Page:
“Don’t stand up for what believe in because you might rock the boat.”

I refuse to believe that silence is the answer. Nor is the answer to just keep your conversations among your friends who already agree with you and share your sentiments.

I’m currently struggling with being brave about standing up for my values and what I believe in, but doing it from a place of empathy and compassion. How do you do that?

How do you fiercely stand up for what you believe in, but seek to understand what you don’t know?

It’s a daily struggle, and I’m still figuring things out.

Which is precisely why I felt so compelled to start this empathy challenge. I designed this for myself, so that I may commit to practicing it everyday, and I designed it for my friends who want to do the same thing. And I’m hoping you can share in this journey with me, with us. Let’s make this a community commitment to practice empathy everyday.

Just imagine, if 10 of us participate, then that’s 300 attempts at empathy. That’s 300 stories and compassionate connections made with 300 human people. And if 100 of us participate? That’s 3000 attempts, stories, and human beings.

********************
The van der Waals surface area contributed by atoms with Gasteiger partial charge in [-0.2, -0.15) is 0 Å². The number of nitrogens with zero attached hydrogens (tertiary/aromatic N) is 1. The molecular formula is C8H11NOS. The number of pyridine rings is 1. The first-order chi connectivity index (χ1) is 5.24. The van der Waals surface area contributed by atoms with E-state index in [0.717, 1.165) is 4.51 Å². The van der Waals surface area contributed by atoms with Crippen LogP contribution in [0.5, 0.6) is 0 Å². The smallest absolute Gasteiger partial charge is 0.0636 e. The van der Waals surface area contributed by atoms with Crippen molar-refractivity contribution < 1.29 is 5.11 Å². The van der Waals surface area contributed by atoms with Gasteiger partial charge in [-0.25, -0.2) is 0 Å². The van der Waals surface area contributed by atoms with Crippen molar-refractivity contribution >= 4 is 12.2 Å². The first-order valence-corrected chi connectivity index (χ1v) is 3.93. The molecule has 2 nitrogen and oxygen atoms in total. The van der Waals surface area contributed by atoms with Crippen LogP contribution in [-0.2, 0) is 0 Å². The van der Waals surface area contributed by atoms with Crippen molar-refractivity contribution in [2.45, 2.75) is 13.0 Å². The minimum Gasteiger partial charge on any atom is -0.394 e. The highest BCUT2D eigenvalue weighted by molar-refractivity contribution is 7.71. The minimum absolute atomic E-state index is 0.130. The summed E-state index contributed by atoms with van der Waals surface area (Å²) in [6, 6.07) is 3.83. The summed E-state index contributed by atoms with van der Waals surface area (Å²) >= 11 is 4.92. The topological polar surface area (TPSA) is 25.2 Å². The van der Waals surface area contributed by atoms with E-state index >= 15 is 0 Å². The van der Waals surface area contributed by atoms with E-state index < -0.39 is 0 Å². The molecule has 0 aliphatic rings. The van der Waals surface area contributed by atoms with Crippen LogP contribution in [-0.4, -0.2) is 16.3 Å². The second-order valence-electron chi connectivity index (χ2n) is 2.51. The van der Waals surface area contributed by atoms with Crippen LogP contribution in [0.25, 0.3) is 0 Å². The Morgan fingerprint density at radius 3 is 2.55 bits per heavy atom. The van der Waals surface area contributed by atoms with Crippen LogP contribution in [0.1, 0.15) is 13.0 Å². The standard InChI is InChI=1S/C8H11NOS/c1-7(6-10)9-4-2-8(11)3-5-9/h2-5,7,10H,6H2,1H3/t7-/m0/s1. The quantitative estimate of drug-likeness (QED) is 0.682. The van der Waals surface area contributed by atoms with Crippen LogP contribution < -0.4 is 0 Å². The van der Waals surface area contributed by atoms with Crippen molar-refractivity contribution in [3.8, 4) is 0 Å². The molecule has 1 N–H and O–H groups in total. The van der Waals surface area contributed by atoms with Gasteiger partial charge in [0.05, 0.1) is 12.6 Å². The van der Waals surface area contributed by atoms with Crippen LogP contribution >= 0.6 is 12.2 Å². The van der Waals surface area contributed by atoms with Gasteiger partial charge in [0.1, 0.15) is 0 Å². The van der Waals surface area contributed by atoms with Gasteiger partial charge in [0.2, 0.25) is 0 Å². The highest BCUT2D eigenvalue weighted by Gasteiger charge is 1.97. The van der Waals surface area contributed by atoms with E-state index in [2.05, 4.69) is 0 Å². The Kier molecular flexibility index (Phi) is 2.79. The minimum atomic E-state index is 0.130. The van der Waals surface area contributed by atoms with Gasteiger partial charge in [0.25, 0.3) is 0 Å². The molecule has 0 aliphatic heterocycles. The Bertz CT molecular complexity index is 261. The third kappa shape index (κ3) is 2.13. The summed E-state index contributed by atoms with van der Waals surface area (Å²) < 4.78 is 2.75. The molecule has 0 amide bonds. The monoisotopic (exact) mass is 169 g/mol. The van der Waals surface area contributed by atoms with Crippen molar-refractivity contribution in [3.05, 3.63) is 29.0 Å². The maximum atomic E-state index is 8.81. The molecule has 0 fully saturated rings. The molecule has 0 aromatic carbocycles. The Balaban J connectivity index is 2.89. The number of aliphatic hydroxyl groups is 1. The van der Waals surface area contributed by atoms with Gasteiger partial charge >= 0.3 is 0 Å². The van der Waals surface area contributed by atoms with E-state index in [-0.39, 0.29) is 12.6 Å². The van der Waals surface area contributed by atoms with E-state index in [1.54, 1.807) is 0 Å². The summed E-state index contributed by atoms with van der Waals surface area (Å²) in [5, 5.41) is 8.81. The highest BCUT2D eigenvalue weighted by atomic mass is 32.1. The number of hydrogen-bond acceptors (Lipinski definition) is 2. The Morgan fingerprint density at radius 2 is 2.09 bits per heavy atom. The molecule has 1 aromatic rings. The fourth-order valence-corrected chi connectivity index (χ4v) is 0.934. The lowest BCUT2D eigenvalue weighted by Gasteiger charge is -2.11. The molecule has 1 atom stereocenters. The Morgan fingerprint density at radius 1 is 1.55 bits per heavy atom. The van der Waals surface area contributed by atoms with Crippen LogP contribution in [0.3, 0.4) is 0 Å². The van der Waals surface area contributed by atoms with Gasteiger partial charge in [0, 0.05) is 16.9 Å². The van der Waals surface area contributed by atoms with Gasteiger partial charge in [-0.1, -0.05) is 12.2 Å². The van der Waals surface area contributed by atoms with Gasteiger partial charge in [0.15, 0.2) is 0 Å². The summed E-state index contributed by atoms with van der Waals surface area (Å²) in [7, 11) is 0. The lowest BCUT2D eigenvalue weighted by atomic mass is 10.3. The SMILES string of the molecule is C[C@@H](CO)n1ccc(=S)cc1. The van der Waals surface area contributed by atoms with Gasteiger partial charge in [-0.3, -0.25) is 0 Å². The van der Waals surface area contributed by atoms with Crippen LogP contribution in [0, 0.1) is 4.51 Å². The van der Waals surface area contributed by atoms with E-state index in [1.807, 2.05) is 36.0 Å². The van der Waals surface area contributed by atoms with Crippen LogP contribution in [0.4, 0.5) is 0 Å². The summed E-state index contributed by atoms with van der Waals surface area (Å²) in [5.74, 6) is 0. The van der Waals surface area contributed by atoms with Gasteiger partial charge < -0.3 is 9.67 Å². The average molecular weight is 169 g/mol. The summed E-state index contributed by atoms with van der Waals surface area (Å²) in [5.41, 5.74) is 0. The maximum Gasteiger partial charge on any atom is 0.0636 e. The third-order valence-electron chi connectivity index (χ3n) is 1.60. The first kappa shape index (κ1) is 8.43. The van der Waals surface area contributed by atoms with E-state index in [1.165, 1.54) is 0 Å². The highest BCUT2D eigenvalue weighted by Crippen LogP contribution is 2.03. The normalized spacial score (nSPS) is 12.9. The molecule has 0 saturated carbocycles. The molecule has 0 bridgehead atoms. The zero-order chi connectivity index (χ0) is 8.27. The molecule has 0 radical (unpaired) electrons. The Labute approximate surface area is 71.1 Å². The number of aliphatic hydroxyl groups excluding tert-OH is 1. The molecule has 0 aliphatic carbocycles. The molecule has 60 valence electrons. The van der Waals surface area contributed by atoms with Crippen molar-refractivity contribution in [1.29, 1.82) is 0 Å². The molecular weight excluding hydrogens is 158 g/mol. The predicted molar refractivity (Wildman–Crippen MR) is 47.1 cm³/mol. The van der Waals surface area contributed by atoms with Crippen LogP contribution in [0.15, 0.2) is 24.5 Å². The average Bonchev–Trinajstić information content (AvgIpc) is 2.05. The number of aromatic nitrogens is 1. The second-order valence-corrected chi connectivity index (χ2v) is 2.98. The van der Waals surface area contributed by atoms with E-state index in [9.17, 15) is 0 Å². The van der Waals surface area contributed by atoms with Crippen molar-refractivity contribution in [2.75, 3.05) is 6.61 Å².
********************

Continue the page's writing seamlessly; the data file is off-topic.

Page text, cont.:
I know that this challenge is not a direct solution to everything that’s happening around us. But I’d like to believe that having 10, 20, 30 people really commit to practicing compassion and empathy for 30 straight days, in a mindful effort to make it a lifelong habit — to have 10, 20, or 30 people shape themselves to choose compassion in the face of fear…

I have to believe that that will make a difference.

Our goal is to gather 100 iTunes reviews!

Think we can make it? I think we can, but we gotta make this a team effort! Here’s how you can help:

Here are some of the awesome reviews we’ve received so far:

 

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Author

I'm a teacher and creative entrepreneur from Manila, Philippines. I teach classes on leadership and entrepreneurship -- and my goal is to help mor women step up and grow into creative, confident, courageous, and more importantly, compassionate leaders.